Sandy Hook Adopts Monofilament Recovery and Recycling Program


Anglers at the Sandy Hook unit of Gateway National Recreation Area can now do their part for the environment thanks to a grant from the Sandy Hook Foundation that provides bins for recycling discarded fishing line. Monofilament fishing line, another name for single-strand, high-density, nylon fishing line that is used on fishing reels and in the manufacturing of fishing nets, is responsible for untold damage to endangered marine wildlife such as birds, fish, manatees and sea turtles, and poses a hazard to boaters and swimmers.

The project is part of the statewide Monofilament Recovery and Recycling Program (MRRP), which aims to reduce environmental damage caused by fishing line, which can last up to 600 years in the environment. As a project partner, the National Park Service will maintain the recycling bins located at F lot, the Ranger Station, Plum Island, and Horseshoe Cove fishing beaches in the park, and help educate park visitors about the damaging effects of monofilament left in the environment.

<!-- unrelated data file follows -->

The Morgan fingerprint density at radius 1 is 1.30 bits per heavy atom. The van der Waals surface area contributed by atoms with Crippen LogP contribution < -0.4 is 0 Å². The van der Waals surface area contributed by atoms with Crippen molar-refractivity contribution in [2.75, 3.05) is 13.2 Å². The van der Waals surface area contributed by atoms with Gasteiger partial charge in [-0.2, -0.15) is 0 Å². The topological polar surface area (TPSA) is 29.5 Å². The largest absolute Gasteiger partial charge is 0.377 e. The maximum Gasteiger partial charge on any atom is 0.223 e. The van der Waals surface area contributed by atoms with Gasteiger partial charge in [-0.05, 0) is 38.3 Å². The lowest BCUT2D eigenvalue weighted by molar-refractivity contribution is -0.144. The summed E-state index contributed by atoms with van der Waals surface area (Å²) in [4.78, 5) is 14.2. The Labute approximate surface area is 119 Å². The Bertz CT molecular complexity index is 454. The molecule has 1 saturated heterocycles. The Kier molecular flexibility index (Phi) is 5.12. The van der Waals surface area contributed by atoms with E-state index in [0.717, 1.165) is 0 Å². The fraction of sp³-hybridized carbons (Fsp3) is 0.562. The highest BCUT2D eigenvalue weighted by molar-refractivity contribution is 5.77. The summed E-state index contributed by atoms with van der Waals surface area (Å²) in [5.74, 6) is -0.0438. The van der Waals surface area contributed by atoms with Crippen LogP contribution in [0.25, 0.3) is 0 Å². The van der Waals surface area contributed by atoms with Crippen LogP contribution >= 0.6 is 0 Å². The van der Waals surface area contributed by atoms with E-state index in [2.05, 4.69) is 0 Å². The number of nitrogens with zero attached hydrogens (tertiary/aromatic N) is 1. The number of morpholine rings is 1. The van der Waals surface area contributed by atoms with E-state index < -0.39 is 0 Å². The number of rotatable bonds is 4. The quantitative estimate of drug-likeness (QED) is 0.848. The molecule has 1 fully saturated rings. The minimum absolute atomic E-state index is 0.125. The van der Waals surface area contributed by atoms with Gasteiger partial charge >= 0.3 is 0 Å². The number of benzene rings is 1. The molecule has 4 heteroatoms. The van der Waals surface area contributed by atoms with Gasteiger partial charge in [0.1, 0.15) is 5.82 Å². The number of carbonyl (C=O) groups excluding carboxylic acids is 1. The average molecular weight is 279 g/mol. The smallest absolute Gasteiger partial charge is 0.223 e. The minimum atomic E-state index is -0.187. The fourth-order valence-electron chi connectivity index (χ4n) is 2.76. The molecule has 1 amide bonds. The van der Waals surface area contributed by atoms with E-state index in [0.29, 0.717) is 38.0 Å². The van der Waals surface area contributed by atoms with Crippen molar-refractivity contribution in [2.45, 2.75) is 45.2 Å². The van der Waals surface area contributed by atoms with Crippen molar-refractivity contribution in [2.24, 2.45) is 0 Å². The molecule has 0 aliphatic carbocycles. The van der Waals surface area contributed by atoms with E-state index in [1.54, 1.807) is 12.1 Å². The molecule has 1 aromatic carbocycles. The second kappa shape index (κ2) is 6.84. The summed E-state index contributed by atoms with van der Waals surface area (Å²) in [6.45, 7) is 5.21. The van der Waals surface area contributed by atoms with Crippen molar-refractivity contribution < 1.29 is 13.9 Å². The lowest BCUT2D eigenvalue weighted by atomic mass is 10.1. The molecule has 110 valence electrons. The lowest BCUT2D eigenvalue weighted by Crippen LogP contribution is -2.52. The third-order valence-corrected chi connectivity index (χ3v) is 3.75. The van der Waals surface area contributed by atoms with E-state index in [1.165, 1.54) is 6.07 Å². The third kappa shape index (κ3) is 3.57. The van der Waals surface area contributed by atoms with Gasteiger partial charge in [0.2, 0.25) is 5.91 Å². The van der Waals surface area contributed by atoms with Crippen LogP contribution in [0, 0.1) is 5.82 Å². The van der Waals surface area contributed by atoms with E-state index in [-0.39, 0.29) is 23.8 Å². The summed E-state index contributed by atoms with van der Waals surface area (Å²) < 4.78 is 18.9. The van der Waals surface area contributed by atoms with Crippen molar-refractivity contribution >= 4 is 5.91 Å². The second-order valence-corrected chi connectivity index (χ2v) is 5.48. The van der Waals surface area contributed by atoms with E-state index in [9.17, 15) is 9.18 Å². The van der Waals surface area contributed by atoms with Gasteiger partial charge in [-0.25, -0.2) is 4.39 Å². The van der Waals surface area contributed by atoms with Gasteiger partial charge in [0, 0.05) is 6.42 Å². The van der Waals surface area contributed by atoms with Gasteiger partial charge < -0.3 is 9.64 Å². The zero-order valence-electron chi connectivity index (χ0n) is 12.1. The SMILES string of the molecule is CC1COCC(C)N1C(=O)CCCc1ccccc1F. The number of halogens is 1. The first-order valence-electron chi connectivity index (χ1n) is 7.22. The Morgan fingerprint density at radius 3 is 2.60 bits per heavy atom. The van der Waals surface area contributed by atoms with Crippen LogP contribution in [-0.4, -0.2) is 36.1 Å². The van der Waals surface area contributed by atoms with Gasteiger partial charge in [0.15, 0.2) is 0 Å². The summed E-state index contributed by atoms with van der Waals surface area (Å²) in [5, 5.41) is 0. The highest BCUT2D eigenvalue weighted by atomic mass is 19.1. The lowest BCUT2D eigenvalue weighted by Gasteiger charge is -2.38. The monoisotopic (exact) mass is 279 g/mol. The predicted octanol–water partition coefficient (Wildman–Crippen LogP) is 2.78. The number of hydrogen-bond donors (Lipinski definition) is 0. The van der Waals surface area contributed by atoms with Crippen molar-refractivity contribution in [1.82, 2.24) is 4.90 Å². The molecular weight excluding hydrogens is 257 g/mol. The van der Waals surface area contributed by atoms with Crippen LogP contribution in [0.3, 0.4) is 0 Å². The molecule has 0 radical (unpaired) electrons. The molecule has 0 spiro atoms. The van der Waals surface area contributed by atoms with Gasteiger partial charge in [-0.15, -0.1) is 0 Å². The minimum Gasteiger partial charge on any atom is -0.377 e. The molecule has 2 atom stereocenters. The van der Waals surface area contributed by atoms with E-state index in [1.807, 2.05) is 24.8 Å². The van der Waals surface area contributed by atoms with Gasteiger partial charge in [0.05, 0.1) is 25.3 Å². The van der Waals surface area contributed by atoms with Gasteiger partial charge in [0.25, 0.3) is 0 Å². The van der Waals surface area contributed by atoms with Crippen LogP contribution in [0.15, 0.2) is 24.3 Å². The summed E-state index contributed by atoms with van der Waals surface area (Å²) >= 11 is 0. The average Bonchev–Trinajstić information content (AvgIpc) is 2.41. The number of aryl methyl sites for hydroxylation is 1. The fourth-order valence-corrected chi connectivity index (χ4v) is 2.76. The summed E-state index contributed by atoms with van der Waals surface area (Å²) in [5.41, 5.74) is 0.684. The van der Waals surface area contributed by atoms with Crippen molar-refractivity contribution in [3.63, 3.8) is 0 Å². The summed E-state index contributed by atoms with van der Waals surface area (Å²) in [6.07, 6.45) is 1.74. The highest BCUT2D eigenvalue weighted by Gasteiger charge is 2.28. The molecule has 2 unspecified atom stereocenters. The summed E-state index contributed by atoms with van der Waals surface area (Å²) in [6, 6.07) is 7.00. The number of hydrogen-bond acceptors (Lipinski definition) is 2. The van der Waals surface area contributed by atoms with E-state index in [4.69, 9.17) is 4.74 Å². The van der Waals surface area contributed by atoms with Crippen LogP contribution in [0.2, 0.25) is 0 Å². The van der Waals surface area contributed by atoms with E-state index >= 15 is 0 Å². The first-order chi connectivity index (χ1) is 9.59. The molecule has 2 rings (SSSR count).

The MRRP program recycles the line into Fish-Habs, another name for artificial, underwater, habitat structures that attract fish and encourage plant growth.

For more information about the Monofilament Recovery and Recycling Program, or to start an effort in your area, visit


Photo by Jeff Gould

The endangered piping plover on the beach at Sandy Hook, next to discarded monofilament line


To learn more about ways in which you can support a program or project of the Foundation please call the Foundation office at 732-291-7733 or e-mail [email protected]